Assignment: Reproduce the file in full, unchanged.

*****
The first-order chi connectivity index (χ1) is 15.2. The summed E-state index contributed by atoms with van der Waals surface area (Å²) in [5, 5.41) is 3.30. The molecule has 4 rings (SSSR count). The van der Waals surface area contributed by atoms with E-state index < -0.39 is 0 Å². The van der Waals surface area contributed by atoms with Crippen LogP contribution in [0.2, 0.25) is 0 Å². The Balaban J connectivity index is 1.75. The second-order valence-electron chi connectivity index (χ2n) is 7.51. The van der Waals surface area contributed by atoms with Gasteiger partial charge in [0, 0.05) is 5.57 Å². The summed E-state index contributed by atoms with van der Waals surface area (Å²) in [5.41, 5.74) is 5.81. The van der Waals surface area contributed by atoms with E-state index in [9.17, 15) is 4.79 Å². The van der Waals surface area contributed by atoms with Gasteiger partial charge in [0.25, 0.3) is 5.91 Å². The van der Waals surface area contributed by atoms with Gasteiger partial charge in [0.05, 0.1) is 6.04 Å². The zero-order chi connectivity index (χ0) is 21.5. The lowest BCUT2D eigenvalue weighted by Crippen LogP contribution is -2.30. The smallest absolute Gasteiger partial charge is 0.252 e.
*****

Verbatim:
The first-order chi connectivity index (χ1) is 15.2. The summed E-state index contributed by atoms with van der Waals surface area (Å²) in [5, 5.41) is 3.30. The molecule has 4 rings (SSSR count). The van der Waals surface area contributed by atoms with E-state index < -0.39 is 0 Å². The van der Waals surface area contributed by atoms with Crippen LogP contribution in [0.2, 0.25) is 0 Å². The Balaban J connectivity index is 1.75. The second-order valence-electron chi connectivity index (χ2n) is 7.51. The van der Waals surface area contributed by atoms with Gasteiger partial charge in [0, 0.05) is 5.57 Å². The summed E-state index contributed by atoms with van der Waals surface area (Å²) in [5.41, 5.74) is 5.81. The van der Waals surface area contributed by atoms with E-state index in [9.17, 15) is 4.79 Å². The van der Waals surface area contributed by atoms with Gasteiger partial charge in [0.25, 0.3) is 5.91 Å². The van der Waals surface area contributed by atoms with Gasteiger partial charge in [0.05, 0.1) is 6.04 Å². The zero-order chi connectivity index (χ0) is 21.5. The lowest BCUT2D eigenvalue weighted by Crippen LogP contribution is -2.30. The smallest absolute Gasteiger partial charge is 0.252 e.